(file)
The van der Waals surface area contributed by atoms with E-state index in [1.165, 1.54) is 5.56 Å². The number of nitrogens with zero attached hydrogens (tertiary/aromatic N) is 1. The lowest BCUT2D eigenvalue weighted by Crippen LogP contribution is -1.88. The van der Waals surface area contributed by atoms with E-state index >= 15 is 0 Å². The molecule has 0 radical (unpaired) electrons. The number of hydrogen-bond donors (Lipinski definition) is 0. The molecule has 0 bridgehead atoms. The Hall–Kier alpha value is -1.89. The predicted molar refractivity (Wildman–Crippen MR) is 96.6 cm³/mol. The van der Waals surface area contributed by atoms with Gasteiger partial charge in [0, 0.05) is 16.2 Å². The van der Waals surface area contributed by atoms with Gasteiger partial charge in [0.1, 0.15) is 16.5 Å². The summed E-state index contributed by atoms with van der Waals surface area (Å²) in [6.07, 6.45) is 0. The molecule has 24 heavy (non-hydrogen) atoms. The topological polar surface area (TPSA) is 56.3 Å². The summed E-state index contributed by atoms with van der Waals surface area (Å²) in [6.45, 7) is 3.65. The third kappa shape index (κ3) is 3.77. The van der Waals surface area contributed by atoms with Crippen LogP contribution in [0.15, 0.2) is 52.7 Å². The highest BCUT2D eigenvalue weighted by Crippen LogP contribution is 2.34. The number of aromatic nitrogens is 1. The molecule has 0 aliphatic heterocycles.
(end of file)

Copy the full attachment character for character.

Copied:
The van der Waals surface area contributed by atoms with E-state index in [1.165, 1.54) is 5.56 Å². The number of nitrogens with zero attached hydrogens (tertiary/aromatic N) is 1. The lowest BCUT2D eigenvalue weighted by Crippen LogP contribution is -1.88. The van der Waals surface area contributed by atoms with E-state index >= 15 is 0 Å². The molecule has 0 radical (unpaired) electrons. The number of hydrogen-bond donors (Lipinski definition) is 0. The molecule has 0 bridgehead atoms. The Hall–Kier alpha value is -1.89. The predicted molar refractivity (Wildman–Crippen MR) is 96.6 cm³/mol. The van der Waals surface area contributed by atoms with Gasteiger partial charge in [0, 0.05) is 16.2 Å². The van der Waals surface area contributed by atoms with Gasteiger partial charge in [0.1, 0.15) is 16.5 Å². The summed E-state index contributed by atoms with van der Waals surface area (Å²) in [6.07, 6.45) is 0. The molecule has 24 heavy (non-hydrogen) atoms. The topological polar surface area (TPSA) is 56.3 Å². The summed E-state index contributed by atoms with van der Waals surface area (Å²) in [6.45, 7) is 3.65. The third kappa shape index (κ3) is 3.77. The van der Waals surface area contributed by atoms with Crippen LogP contribution in [0.15, 0.2) is 52.7 Å². The highest BCUT2D eigenvalue weighted by Crippen LogP contribution is 2.34. The number of aromatic nitrogens is 1. The molecule has 0 aliphatic heterocycles.